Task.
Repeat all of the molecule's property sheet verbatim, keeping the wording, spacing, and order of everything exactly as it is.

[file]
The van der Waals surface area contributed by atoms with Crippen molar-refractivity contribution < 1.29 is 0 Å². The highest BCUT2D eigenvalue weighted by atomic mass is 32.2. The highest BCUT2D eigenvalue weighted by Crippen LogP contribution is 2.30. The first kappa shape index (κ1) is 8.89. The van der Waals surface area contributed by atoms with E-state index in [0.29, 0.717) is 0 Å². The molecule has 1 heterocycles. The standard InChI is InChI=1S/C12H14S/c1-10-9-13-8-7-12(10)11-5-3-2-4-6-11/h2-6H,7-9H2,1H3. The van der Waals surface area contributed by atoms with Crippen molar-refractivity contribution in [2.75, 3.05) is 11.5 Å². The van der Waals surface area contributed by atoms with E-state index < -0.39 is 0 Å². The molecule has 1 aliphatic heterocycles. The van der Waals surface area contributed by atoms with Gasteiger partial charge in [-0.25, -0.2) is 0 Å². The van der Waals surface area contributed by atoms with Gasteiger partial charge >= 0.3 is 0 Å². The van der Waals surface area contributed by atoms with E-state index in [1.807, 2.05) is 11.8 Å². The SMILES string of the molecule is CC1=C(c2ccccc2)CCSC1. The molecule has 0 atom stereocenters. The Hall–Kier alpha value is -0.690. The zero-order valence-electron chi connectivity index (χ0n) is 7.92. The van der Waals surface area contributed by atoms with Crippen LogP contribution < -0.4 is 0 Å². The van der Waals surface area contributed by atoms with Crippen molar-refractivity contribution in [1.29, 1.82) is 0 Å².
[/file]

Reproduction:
The van der Waals surface area contributed by atoms with Crippen molar-refractivity contribution < 1.29 is 0 Å². The highest BCUT2D eigenvalue weighted by atomic mass is 32.2. The highest BCUT2D eigenvalue weighted by Crippen LogP contribution is 2.30. The first kappa shape index (κ1) is 8.89. The van der Waals surface area contributed by atoms with E-state index in [0.29, 0.717) is 0 Å². The molecule has 1 heterocycles. The standard InChI is InChI=1S/C12H14S/c1-10-9-13-8-7-12(10)11-5-3-2-4-6-11/h2-6H,7-9H2,1H3. The van der Waals surface area contributed by atoms with Crippen molar-refractivity contribution in [2.75, 3.05) is 11.5 Å². The van der Waals surface area contributed by atoms with E-state index < -0.39 is 0 Å². The molecule has 1 aliphatic heterocycles. The van der Waals surface area contributed by atoms with Gasteiger partial charge in [-0.25, -0.2) is 0 Å². The van der Waals surface area contributed by atoms with Gasteiger partial charge >= 0.3 is 0 Å². The van der Waals surface area contributed by atoms with E-state index in [1.807, 2.05) is 11.8 Å². The SMILES string of the molecule is CC1=C(c2ccccc2)CCSC1. The molecule has 0 atom stereocenters. The Hall–Kier alpha value is -0.690. The zero-order valence-electron chi connectivity index (χ0n) is 7.92. The van der Waals surface area contributed by atoms with Crippen LogP contribution < -0.4 is 0 Å². The van der Waals surface area contributed by atoms with Crippen molar-refractivity contribution in [1.29, 1.82) is 0 Å².